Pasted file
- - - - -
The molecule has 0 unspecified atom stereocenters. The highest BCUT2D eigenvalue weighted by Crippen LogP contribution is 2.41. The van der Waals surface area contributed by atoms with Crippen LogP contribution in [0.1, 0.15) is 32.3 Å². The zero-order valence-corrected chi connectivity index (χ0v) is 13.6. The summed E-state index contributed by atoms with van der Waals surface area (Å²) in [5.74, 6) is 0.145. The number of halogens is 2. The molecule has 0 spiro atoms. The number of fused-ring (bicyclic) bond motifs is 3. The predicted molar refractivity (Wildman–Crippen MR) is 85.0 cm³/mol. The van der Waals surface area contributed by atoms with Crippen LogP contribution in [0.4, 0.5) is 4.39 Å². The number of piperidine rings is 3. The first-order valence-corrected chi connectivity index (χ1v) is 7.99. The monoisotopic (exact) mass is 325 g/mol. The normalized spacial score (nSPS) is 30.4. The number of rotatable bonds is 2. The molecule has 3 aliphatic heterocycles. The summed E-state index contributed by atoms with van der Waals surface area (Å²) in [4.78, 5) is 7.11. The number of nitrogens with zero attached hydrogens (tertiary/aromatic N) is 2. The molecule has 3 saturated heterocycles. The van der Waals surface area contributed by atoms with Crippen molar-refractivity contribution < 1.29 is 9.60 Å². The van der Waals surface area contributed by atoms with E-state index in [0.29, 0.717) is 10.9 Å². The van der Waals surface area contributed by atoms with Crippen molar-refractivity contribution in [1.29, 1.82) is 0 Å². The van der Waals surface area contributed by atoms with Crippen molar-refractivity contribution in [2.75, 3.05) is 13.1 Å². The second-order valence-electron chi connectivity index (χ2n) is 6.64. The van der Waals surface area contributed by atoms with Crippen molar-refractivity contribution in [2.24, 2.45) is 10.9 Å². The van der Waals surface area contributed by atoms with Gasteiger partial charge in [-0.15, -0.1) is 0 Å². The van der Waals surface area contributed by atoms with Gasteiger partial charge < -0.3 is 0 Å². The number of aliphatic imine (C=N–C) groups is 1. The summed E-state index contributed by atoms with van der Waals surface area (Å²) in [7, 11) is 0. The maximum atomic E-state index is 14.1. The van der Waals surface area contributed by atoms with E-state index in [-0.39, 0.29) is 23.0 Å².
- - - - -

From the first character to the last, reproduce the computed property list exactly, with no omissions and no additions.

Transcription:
The molecule has 0 unspecified atom stereocenters. The highest BCUT2D eigenvalue weighted by Crippen LogP contribution is 2.41. The van der Waals surface area contributed by atoms with Crippen LogP contribution in [0.1, 0.15) is 32.3 Å². The zero-order valence-corrected chi connectivity index (χ0v) is 13.6. The summed E-state index contributed by atoms with van der Waals surface area (Å²) in [5.74, 6) is 0.145. The number of halogens is 2. The molecule has 0 spiro atoms. The number of fused-ring (bicyclic) bond motifs is 3. The predicted molar refractivity (Wildman–Crippen MR) is 85.0 cm³/mol. The van der Waals surface area contributed by atoms with Crippen LogP contribution in [0.4, 0.5) is 4.39 Å². The number of piperidine rings is 3. The first-order valence-corrected chi connectivity index (χ1v) is 7.99. The monoisotopic (exact) mass is 325 g/mol. The normalized spacial score (nSPS) is 30.4. The number of rotatable bonds is 2. The molecule has 3 aliphatic heterocycles. The summed E-state index contributed by atoms with van der Waals surface area (Å²) in [4.78, 5) is 7.11. The number of nitrogens with zero attached hydrogens (tertiary/aromatic N) is 2. The molecule has 3 saturated heterocycles. The van der Waals surface area contributed by atoms with Crippen molar-refractivity contribution < 1.29 is 9.60 Å². The van der Waals surface area contributed by atoms with E-state index in [0.29, 0.717) is 10.9 Å². The van der Waals surface area contributed by atoms with Crippen molar-refractivity contribution in [1.29, 1.82) is 0 Å². The van der Waals surface area contributed by atoms with Crippen molar-refractivity contribution in [2.75, 3.05) is 13.1 Å². The second-order valence-electron chi connectivity index (χ2n) is 6.64. The van der Waals surface area contributed by atoms with Crippen molar-refractivity contribution in [2.24, 2.45) is 10.9 Å². The van der Waals surface area contributed by atoms with Gasteiger partial charge in [-0.15, -0.1) is 0 Å². The van der Waals surface area contributed by atoms with Gasteiger partial charge < -0.3 is 0 Å². The number of aliphatic imine (C=N–C) groups is 1. The summed E-state index contributed by atoms with van der Waals surface area (Å²) in [7, 11) is 0. The maximum atomic E-state index is 14.1. The van der Waals surface area contributed by atoms with E-state index in [-0.39, 0.29) is 23.0 Å².